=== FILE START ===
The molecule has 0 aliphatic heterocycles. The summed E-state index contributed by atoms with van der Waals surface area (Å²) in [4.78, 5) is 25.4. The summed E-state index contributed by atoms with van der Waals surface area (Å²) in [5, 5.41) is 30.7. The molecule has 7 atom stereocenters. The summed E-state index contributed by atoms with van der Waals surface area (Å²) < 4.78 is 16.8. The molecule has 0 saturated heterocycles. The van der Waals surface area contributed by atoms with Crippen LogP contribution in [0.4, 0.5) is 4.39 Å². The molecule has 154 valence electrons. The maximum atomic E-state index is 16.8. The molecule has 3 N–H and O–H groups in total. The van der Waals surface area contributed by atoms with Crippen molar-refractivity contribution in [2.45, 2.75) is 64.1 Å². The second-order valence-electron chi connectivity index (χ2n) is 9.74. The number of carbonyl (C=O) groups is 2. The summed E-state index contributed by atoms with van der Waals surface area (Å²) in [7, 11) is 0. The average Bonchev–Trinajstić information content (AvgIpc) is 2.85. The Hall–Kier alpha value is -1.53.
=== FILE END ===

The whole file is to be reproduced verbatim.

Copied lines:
The molecule has 0 aliphatic heterocycles. The summed E-state index contributed by atoms with van der Waals surface area (Å²) in [4.78, 5) is 25.4. The summed E-state index contributed by atoms with van der Waals surface area (Å²) in [5, 5.41) is 30.7. The molecule has 7 atom stereocenters. The summed E-state index contributed by atoms with van der Waals surface area (Å²) < 4.78 is 16.8. The molecule has 0 saturated heterocycles. The van der Waals surface area contributed by atoms with Crippen LogP contribution in [0.4, 0.5) is 4.39 Å². The molecule has 154 valence electrons. The maximum atomic E-state index is 16.8. The molecule has 3 N–H and O–H groups in total. The van der Waals surface area contributed by atoms with Crippen molar-refractivity contribution in [2.45, 2.75) is 64.1 Å². The second-order valence-electron chi connectivity index (χ2n) is 9.74. The number of carbonyl (C=O) groups is 2. The summed E-state index contributed by atoms with van der Waals surface area (Å²) in [7, 11) is 0. The average Bonchev–Trinajstić information content (AvgIpc) is 2.85. The Hall–Kier alpha value is -1.53.